Flood-hit auto industry gets relief with tariff exemption

business November 30, 2011 00:00

By Nalin Viboonchart
Wichit Chai

7,840 Viewed

The government is offering much-needed respite to the auto industry with an exemption from import tariffs for eight months on completely built units (CBU), parts and machinery in a bid to save the jobs of more than 200,000 workers.


While Honda Automobile (Thailand) is the only company to benefit from the CBU imports as its assembly plants in Rojana Industrial Park are inundated, others will enjoy zero tariff on the import of parts and machinery. The Finance Ministry says without the waiver, Honda would have had to pay 80 per cent of car value as CBU import tariff. Tariffs on parts range from 0-30 per cent, while that on machinery is 0-5 per cent. 
Honda executive vice president Pitak Pruittisarikorn yesterday hailed the decision, which will ease the supply-chain disruptions as several suppliers are recovering their flooded plants.
“I believe the government understands the tough situation the automotive industry is facing. Without any help, some workers will lose jobs,” he said. 
Honda will work out the number of vehicles to be imported and the number of units to be imported from each of the other manufacturing sites. Some difficulties remain as each site caters specifically to demand in their local markets, but the imported CBU must be the same models produced here. He expected the imported units would arrive in Thailand within a month.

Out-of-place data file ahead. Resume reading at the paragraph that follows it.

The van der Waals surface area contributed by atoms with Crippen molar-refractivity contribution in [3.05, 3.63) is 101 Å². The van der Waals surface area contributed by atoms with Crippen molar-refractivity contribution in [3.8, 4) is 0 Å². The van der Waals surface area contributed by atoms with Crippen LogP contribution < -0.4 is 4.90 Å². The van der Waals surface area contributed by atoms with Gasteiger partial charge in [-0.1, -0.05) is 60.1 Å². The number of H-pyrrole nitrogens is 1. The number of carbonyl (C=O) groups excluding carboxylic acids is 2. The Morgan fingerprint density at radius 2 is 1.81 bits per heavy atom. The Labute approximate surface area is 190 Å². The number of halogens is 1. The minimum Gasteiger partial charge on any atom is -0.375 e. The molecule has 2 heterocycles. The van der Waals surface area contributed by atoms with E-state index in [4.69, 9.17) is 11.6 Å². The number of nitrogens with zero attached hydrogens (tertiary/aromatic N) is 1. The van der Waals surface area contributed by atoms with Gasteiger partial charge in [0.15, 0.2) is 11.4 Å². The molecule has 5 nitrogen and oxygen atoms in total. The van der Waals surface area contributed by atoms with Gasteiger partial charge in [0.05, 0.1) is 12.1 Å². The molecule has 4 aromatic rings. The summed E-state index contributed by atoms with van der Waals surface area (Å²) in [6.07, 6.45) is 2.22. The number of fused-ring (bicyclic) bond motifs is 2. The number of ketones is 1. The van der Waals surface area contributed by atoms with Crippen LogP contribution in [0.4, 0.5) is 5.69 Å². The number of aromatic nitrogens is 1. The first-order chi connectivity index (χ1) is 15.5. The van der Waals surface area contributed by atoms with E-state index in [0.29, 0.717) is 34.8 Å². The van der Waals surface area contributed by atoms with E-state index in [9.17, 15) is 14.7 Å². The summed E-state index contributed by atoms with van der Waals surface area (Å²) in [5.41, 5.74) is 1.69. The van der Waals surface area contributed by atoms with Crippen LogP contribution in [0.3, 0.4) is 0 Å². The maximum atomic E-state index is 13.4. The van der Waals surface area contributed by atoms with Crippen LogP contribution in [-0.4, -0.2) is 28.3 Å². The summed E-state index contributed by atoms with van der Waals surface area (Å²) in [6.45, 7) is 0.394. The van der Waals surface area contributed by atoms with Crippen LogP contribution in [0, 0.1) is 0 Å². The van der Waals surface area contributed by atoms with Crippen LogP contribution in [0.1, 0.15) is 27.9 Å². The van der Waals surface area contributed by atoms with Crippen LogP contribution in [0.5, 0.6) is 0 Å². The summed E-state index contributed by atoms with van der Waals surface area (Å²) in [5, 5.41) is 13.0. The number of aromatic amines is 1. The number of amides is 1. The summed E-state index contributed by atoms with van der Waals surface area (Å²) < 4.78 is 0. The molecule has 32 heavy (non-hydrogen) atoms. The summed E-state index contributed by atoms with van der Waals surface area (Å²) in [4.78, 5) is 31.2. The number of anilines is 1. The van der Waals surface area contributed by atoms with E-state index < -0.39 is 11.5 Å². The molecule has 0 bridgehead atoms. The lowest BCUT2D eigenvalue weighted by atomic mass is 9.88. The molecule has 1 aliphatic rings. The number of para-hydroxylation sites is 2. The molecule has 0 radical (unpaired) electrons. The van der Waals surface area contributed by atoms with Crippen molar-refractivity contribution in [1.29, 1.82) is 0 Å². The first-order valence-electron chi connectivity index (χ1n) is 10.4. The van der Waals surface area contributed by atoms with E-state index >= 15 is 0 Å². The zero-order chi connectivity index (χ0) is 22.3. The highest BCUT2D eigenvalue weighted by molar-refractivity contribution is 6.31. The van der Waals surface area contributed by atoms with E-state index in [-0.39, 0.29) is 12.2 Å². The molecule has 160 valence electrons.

Honda’s assembly plants, which have suspended production since early October, can produce 240,000 units per annum, with models ranging from City, Jazz, Civic, Accord and CR-V. The firm shifted 3,200 units out of the site, leaving some 800 submerged. 
Pitak said the company is working out when the plants could resume operations, as water has been completely drained out since last weekend. 
Honda’s North American plants will return to normal production by tomorrow. Thailand is a large supplier of computer chips that control engines and other functions.
Following the Cabinet’s |decision on the waiver until June 30, 2012, the Office of Industrial Economics will look into the details of tax exemption and import permits.
Government Spokeswoman Thitima Chaisaeng said the Finance Ministry will cut the import tariff for truck assemblers by 10-20 per cent. |The Labour Ministry and Immigration Department are being instructed to ease rules and regulations on work permits for flood specialists.